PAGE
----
May 06, 2010 07:18
Children and adolescents in Korea are the least satisfied with their lives among 26 member countries of the OECD. According to a survey released on Tuesday by a research center affiliated with Yonsei University and a foundation named for educator Pang Jong-hwan, only 53.9 percent of 5,437 schoolchildren from fourth grade to 12th said they were satisfied with their lives. That means one in two Korean children and adolescents are dissatisfied.
The survey was compared with a UNICEF study of OECD member countries in 2006. Korea was far below the OECD average of 84.8 percent and marked a decrease from last year's 55.5 percent. The Netherlands had the largest number of children who were satisfied with 94.2 percent.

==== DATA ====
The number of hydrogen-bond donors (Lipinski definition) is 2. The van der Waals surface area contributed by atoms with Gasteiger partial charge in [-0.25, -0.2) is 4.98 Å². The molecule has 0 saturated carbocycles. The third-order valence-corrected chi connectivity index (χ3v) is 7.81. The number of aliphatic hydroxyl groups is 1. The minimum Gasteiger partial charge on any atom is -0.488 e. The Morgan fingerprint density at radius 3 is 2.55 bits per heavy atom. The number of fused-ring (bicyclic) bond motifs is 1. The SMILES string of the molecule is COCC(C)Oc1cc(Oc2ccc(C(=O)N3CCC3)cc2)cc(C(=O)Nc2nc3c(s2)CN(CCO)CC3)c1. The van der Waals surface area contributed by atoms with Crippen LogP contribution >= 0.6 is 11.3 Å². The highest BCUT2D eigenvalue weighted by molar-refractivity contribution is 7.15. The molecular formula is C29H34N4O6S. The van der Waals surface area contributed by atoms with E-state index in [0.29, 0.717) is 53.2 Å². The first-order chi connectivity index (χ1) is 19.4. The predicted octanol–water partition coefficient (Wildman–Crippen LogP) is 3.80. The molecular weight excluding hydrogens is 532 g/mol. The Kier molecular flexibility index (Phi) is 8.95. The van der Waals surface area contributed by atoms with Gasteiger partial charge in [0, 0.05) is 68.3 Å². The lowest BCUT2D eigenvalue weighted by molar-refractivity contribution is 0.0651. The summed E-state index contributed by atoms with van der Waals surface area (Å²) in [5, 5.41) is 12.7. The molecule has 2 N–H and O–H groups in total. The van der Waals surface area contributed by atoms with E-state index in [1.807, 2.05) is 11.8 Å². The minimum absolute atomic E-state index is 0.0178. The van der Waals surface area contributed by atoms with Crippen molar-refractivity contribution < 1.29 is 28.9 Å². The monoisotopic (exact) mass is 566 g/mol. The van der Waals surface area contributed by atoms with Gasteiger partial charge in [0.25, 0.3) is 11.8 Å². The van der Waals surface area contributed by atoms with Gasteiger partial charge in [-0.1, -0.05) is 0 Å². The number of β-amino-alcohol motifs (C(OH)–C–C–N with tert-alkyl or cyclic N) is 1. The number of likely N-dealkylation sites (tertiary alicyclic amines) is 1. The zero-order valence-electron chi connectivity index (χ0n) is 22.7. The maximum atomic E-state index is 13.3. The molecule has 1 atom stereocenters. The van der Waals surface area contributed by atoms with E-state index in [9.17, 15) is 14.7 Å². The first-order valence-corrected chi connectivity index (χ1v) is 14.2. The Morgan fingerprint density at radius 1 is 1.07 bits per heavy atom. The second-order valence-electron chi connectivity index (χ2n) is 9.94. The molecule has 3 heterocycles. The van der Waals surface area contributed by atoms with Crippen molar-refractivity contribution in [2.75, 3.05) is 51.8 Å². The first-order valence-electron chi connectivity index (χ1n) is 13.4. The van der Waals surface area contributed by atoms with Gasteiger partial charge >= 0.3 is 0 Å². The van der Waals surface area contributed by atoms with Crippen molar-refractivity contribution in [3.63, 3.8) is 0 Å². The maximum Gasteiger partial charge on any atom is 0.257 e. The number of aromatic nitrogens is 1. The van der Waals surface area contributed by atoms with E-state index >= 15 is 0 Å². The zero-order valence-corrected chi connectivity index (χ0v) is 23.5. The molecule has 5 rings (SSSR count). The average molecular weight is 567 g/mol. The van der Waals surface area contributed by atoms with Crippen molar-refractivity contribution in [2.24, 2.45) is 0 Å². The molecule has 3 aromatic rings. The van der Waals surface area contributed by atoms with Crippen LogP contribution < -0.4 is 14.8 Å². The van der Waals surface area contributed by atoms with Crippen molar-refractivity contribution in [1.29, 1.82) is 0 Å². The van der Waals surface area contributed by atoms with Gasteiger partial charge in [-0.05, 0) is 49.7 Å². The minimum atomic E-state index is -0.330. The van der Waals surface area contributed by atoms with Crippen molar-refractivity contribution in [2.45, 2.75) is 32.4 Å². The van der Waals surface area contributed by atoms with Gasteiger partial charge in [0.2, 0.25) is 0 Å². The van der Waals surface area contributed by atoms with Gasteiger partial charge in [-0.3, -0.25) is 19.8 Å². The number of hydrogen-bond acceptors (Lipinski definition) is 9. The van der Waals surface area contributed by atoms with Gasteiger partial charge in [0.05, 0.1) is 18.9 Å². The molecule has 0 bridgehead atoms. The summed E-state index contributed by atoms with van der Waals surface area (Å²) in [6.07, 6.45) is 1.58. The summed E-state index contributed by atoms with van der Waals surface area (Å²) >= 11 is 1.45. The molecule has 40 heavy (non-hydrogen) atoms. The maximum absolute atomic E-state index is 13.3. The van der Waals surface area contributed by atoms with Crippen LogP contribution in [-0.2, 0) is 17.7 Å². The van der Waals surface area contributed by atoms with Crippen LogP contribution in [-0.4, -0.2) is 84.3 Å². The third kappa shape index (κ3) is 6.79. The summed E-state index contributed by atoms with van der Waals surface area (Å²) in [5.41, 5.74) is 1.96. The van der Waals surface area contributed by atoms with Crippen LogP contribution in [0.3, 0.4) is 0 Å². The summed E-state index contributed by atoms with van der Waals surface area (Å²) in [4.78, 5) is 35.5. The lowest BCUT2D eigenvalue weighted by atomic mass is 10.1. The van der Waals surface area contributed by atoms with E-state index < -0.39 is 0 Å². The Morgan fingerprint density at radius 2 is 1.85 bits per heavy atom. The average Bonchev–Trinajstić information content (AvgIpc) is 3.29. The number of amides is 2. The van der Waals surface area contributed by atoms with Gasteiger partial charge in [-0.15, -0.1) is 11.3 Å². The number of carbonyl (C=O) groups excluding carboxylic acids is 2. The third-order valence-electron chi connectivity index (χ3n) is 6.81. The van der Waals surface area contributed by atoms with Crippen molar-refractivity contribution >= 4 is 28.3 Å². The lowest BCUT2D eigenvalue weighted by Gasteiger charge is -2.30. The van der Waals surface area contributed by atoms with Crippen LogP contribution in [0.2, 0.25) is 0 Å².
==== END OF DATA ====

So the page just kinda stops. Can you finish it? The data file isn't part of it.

It showed that 26.5 percent of children and adolescents in Korea subjectively feel they are unhealthy, while 18.3 percent feel alienated, the highest in the OECD. Almost 17 percent of Korean children and adolescents feel lonely, which put the country second only to Japan's 29.8 percent. Korean youngsters scored 65.1 points on the "subjective happiness index," which combines points scored in six different categories, including satisfaction with life and happiness. That was the lowest score in the OECD.
The greatest source of stress was school work, followed by physical appearance and problems with parents. Girls were found to experience over 10 percent more stress than their male counterparts. Boys suffered the most stress over their height starting in the ninth grade, while girls were most stressed by their weight starting in the eighth grade.
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